Figure 4-7. Manufacture of sour cream.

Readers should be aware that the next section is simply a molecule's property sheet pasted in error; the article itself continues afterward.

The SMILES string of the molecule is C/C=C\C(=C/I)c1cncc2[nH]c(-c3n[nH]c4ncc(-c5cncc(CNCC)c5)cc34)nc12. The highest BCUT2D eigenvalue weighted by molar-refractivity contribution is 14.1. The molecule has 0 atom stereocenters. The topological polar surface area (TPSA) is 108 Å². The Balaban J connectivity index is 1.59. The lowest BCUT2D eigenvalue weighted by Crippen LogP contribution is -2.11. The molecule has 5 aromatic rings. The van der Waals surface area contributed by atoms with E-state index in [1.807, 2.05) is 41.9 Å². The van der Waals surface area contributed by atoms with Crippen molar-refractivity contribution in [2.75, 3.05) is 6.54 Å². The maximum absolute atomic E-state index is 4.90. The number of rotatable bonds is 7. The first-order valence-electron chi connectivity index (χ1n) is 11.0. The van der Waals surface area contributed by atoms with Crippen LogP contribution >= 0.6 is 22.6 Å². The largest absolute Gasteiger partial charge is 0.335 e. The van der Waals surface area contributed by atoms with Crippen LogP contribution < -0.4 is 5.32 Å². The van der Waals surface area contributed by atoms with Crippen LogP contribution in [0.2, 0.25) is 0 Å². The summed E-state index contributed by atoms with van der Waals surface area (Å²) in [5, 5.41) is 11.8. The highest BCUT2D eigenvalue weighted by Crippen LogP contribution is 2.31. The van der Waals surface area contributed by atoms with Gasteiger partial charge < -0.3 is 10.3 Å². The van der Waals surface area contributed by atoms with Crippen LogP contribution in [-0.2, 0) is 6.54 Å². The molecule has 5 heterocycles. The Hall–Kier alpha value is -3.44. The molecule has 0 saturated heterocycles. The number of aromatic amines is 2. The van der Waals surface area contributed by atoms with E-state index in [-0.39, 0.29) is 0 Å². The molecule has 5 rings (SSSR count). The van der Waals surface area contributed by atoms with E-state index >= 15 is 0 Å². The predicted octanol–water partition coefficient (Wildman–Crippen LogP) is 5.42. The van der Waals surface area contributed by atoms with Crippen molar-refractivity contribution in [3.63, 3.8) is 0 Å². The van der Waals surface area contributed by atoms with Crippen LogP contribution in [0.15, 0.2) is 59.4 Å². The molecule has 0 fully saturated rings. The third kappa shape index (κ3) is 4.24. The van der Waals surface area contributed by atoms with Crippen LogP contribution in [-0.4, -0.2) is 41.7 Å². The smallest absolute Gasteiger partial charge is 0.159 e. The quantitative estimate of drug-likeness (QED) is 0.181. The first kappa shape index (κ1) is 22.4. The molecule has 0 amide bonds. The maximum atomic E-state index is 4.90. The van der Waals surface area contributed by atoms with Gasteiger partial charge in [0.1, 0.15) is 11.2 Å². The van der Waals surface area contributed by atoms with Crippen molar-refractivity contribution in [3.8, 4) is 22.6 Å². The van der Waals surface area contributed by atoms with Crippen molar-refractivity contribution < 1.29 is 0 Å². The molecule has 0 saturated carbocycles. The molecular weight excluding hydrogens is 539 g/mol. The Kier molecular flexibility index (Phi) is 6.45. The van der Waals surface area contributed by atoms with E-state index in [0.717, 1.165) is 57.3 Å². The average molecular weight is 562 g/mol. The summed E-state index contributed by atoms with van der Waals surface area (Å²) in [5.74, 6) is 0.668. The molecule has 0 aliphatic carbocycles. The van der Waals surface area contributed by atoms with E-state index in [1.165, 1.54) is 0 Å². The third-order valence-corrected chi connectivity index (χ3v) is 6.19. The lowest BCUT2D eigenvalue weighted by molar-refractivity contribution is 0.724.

need to add additional nonfat dry milk, as for yogurt and buttermilk, since achieving a firm gel and thick body is not an issue for these high-solids products. For the same reason, the cream is pasteurized at more typical time and temperature conditions (85 °C for twenty-five seconds). However, the cream must be homogenized (usually twice) to produce a smooth-textured product with good viscosity.After the mix is cooled, the sour cream culture is added. The culture, containing mesophilic acid-producing, flavor-producing, and body-forming strains, is often the same as that is used for cultured buttermilk. The mix is then either filled into cups and incubated or incubated directly in vats (analogous to the two styles of yogurt). Incubation is at 20°C to 25°C for ten to sixteen hours. When the pH reaches about 4.4 to 4.6 (about 0.7% to 0.9% lactic acid),the sour cream is cooled, either by moving the cup-fermented product into coolers or, in the case of vat-fermented product, by stirring the product in jacket-cooled vats.The product is then pumped into containers.Sour cream should have a similar flavor profile as cultured buttermilk, with lactic acid and diacetyl predominating. Body characteristics are especially important, and various gums and other stabilizing agents are frequently added to the mix. Some manufacturers even add a small amount of chymosin to provide additional firmness. When defects do occur, they are often due to poor quality ingredients and post-pasteurization contamination by acid-tolerant yeasts and molds and psy-chrotrophic bacteria.

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